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I don't understand what a practice with "Windows group" refers to. This says the following:

  1. Create a Windows group for each user.
  2. Add the Windows users to the corresponding group.
  3. Create a SQL Server login for each Windows group corresponding to a profile.
  4. Grant the necessary permissions to each Windows group.
  5. Create a standard role for each user profile
  6. Grant the necessary permissions to each role.
  7. Create a login for each application user and grant access to the database and its corresponding role.

I think I've already done steps 5-7, but I don't understand what you mean in the previous points.

This is what I have done:

USE master
GO

USE PRACT7

--Roles
CREATE ROLE Rol_Lector 
CREATE ROLE Rol_Editor
CREATE ROLE Rol_Datos
CREATE ROLE Rol_Administrador

--Login
CREATE LOGIN Log_Juan WITH PASSWORD= '1234'
CREATE LOGIN Log_Pedro WITH PASSWORD= 'editor'
CREATE LOGIN Log_Roberto WITH PASSWORD= 'datos'
CREATE LOGIN Log_Juan_Manuel WITH PASSWORD= 'administrador'

DROP LOGIN Log_Juan

--Usuarios
CREATE USER Juan FOR LOGIN Log_Juan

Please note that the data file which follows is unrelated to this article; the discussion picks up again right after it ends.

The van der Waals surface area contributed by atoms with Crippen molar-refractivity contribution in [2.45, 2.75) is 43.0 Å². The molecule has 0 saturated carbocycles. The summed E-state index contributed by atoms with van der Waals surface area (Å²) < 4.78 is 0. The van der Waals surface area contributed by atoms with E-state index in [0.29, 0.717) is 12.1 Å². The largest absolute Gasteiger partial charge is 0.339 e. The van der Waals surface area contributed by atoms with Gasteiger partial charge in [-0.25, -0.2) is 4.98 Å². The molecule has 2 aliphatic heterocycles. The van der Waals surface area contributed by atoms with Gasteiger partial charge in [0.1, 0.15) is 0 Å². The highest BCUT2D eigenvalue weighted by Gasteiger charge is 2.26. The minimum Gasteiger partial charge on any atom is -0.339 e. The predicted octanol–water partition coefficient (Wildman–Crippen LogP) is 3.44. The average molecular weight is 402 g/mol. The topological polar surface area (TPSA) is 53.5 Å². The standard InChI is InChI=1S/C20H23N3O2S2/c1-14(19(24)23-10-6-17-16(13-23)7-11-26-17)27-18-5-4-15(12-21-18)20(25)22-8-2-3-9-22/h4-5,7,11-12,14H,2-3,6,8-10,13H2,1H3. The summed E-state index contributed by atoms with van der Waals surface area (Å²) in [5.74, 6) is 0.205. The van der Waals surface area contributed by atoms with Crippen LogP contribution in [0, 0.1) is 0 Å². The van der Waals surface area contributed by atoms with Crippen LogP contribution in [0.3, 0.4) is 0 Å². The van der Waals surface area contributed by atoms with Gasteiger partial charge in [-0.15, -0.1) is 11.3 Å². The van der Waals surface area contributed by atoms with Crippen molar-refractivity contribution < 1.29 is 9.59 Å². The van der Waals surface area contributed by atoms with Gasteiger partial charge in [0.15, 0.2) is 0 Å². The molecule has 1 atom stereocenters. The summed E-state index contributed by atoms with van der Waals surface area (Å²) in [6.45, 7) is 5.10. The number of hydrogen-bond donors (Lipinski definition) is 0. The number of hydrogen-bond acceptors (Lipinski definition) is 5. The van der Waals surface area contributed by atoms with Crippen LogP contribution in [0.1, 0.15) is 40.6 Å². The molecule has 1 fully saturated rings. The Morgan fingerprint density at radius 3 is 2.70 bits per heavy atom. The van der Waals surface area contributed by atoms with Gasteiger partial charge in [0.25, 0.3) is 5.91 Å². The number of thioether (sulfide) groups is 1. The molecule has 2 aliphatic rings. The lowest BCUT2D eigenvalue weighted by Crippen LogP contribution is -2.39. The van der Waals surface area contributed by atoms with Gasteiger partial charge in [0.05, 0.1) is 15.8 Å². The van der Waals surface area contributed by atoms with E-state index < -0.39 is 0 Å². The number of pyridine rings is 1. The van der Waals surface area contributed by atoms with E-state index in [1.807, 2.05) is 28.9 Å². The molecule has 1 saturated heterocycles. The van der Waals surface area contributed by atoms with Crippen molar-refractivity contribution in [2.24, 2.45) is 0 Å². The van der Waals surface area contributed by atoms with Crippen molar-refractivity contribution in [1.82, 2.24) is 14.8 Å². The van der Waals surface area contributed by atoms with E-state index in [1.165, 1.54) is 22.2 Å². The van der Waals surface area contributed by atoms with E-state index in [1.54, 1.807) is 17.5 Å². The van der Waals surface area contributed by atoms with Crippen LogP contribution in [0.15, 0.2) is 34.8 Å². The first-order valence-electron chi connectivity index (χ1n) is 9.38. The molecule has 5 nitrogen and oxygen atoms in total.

CREATE USER Pedro FOR LOGIN Log_Pedro
CREATE USER Roberto FOR LOGIN Log_Roberto
CREATE USER Juan_Manuel FOR LOGIN Log_Juan_Manuel

--ASIGNACION roles
--CREATE ROLE Sales;  
--ALTER ROLE Sales ADD MEMBER Barry;  
--ALTER ROLE Sales DROP MEMBER Barry; 

ALTER ROLE Rol_Lector ADD MEMBER Juan
ALTER ROLE Rol_Editor ADD MEMBER Pedro
ALTER ROLE Rol_Datos ADD MEMBER Roberto
ALTER ROLE Rol_Administrador ADD MEMBER Juan_Manuel

--Asignar permisos
GRANT SELECT
ON CAJEROS
TO Rol_Lector

GRANT DELETE, ALTER
ON CAJEROS
TO Rol_Editor

GRANT DELETE, ALTER, UPDATE, INSERT
ON CAJEROS
TO Rol_Datos

GRANT ALL PRIVILEGES
ON CAJEROS
TO Rol_Administrador
WITH GRANT OPTION
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  • 2
    A Windows Group is essentially referencing an Active Directory / Azure Active Directory group. This takes place outside of the database. Your question would be better suited for ServerFault.com.
    – J.D.
    Commented Nov 7, 2022 at 0:28

2 Answers 2

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A Windows group is not configured inside of SQL Server. You can use this link to see how to create a group account in Active Directory. (Step 1 and 2) When the group is created, you can add them as SQL Server Login (step 3). To do this, you need to adjust your syntax to use FROM WINDOWS:

CREATE LOGIN [MYDOMAIN\UserGroup] FROM WINDOWS;

You can then grant these logins your rights in SQL.

Link to microsoft documentation to create group

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The steps 1 to 4 are to create a user and add it to a group (can be either local or domain) and set up Windows authentication in SQL Server with proper privileges.

The reason that practices suggest you to use Windows user/group instead of SQL Server authentication is that it has stronger security features than SQL Server, e.g. password complexity enforcement, password ages etc.

This is noted in the CIS security benchmark for MS SQL Server.

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